Love motels litter the bigger cities like coffeeshops, kimbap cafes, and convenience stores. This is a benefit for wise travelers permitting them to move around a cosmopolis like Seoul with relative ease. In addition, there are no Check-In times and, generally, no need for reservations. You just walk in and pay for a room through a window and head to your room. Moreover, if you like to sleep in, no worries. Nobody is coming into your room until you drop off the key and leave. What? Your chosen love motel looks seedy? Not to worry, there are more around the corner. And the pricing is super-competitive. In Seoul, some of the love motels are super-chic. Enjoy.

I'll post Love Motel photos in the future. (I told Peter I would: sorry for now but I have been a slacker.)

I spent a week (with Praise-awww-) in 부산 & 광주 (Busan & Gwangju) and stayed in one love motel and one tourist hotel. In 광주 we stayed at Classic Motel, a love motel. Our room was great. Many larger motels will have classes of rooms. I suppose you could classify them by liaison desired: quickie, all-nighter, and romantic. Most love motels have 3 choices: small, standard, and suite. The suites are referred to as VIP Rooms. (Pronounced "vip" not "v-i-p.") If you are one to desire VIP treatment, then find the local tourist motel. The standard rooms are similarly priced, minus the seedy environment. Moreover, for an additional $10-20, you can get a suite.

What's all this mean? The love motels in safe neighborhoods often are the best pick for clean and affordable lodging. As a traveler in the US, I learned very quickly that spending more money is often the only way to insure safety and security, and cleanliness. Not so in Korea. (A note: the standard of cleanliness pertaining to bathrooms is different here. The person cleaning your room may not clean the toilet or bottom of the tub.) If you aren't sure about the neighborhood you're in or if you're simply creeped out by what has been happening in your love motel bed (really, though, this stuff happens in your Hamilton Inn or Sheraton 4 Points, too, right?) then you can get great deals at a tourist motel.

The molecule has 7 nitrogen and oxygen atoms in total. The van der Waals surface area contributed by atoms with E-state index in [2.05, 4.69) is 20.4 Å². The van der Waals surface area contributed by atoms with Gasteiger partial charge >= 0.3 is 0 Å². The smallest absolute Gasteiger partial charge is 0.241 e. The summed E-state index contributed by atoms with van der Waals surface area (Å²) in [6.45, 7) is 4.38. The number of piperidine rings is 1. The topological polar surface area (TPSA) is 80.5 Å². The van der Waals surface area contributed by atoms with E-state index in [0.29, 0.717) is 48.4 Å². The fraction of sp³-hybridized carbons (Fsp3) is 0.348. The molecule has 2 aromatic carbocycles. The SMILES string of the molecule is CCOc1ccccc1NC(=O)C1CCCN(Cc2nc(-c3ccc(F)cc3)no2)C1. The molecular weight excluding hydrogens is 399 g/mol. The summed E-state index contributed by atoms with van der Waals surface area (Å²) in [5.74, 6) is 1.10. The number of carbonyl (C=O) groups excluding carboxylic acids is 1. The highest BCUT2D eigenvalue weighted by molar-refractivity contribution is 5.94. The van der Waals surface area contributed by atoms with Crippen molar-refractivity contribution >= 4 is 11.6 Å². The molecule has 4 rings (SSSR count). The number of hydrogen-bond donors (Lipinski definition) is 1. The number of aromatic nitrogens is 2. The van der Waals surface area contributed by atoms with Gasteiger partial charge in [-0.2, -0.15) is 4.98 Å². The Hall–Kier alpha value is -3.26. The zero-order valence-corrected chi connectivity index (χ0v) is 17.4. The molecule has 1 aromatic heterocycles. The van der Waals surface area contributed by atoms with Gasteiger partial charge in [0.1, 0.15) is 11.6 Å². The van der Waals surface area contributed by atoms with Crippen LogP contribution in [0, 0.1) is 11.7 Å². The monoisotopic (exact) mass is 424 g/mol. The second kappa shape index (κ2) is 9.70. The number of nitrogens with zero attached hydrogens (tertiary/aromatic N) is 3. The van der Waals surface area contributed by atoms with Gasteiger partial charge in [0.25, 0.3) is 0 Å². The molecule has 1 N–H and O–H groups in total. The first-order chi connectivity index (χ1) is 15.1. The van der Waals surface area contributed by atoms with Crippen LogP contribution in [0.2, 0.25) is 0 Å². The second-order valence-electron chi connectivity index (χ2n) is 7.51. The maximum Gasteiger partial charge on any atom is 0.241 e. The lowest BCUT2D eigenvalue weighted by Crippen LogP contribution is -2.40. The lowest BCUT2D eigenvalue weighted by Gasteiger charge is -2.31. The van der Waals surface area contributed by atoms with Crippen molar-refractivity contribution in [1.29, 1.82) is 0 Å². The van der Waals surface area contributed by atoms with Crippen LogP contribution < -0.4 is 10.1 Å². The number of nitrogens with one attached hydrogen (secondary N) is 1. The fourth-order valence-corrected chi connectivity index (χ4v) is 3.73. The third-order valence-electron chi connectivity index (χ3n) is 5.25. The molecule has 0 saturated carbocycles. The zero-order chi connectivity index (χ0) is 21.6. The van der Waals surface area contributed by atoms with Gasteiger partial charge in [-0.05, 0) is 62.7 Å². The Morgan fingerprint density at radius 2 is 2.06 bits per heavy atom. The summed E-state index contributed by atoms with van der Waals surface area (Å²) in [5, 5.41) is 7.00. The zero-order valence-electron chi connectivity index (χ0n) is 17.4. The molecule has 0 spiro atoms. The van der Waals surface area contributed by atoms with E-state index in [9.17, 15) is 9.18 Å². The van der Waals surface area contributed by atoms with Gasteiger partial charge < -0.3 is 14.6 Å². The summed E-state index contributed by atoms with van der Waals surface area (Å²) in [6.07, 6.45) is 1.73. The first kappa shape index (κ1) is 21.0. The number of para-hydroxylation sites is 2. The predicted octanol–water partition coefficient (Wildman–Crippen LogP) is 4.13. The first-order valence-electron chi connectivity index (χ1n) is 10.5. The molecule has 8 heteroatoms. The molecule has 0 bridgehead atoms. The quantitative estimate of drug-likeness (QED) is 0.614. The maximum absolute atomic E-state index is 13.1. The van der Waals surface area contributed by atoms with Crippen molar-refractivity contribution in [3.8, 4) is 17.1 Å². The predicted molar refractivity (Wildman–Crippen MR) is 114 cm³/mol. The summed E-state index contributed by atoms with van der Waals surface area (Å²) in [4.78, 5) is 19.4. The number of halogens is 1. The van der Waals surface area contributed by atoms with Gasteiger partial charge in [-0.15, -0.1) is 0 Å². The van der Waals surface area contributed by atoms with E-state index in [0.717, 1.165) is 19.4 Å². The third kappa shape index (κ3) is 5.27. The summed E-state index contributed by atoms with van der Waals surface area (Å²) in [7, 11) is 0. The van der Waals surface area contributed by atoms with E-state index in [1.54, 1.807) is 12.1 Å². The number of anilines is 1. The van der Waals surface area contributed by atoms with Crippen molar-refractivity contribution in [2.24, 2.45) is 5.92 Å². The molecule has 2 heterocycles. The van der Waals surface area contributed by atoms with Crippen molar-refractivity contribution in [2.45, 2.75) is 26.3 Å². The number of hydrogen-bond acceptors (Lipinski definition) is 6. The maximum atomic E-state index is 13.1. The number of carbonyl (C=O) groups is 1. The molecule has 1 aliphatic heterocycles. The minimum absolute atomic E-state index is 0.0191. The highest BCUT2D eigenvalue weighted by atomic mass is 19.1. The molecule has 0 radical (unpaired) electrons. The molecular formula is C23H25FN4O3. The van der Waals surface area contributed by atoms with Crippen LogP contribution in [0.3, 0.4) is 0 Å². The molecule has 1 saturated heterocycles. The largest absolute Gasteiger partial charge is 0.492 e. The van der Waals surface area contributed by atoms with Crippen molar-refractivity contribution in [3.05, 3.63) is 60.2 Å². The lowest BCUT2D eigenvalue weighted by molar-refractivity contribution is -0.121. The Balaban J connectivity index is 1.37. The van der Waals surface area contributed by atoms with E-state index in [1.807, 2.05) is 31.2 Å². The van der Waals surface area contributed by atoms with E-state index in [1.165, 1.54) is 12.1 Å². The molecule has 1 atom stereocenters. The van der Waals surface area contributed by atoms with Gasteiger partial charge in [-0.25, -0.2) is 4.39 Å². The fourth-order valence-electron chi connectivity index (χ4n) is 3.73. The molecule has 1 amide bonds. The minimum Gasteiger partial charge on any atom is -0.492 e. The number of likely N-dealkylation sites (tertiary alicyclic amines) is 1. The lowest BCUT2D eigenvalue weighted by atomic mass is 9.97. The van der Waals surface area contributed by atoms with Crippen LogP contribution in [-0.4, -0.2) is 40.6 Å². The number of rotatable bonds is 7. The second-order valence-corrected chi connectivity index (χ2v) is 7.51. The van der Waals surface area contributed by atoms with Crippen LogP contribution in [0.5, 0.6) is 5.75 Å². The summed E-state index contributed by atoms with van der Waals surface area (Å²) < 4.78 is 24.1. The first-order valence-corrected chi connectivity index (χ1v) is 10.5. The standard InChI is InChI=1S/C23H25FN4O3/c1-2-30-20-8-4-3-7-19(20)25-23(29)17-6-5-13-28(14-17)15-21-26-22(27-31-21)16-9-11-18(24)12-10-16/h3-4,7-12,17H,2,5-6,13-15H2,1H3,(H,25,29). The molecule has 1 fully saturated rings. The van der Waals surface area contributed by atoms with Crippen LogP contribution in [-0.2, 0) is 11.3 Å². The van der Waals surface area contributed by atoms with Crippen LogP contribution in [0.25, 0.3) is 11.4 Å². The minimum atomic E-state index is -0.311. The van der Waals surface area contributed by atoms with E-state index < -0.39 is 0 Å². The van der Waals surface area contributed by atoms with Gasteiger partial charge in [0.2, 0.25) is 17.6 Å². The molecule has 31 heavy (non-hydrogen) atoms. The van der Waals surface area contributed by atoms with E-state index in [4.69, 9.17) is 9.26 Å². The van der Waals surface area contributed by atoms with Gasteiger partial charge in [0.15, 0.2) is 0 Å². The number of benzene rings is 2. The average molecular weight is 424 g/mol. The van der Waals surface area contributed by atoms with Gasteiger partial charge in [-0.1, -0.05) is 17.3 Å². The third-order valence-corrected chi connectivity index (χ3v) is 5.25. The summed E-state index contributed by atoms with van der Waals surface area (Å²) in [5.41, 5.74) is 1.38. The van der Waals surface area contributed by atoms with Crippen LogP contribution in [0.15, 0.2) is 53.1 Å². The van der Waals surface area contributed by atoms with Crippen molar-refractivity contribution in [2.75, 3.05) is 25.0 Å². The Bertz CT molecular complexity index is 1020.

gwangjanghotelThe tourist motels offer a front desk rather than a counter behind a window, which means you get a staff who is willing (and able) to help you. The Gwangjang Tourist Hotel in 부산 rocks. For W80,000 (Under $70,) we stayed in a suite. We could have spent around $50/night to stay in a small room. The staff was very helpful. The laundry service was cheap. The facilities are dated, but clean; this made our stay charming. And Korean customer service is amazing.

Enough on lodging. More later.

Future posts: Why I love the PC bangs and the noraebangs; train traveling; Trip Notes; Love Motel Photoshow; Hongdae or Sinchon?

Did you hear that The Beastie Boy's Paul's Boutique has been remastered (finally) and reissued (again)? I wonder if I should download it?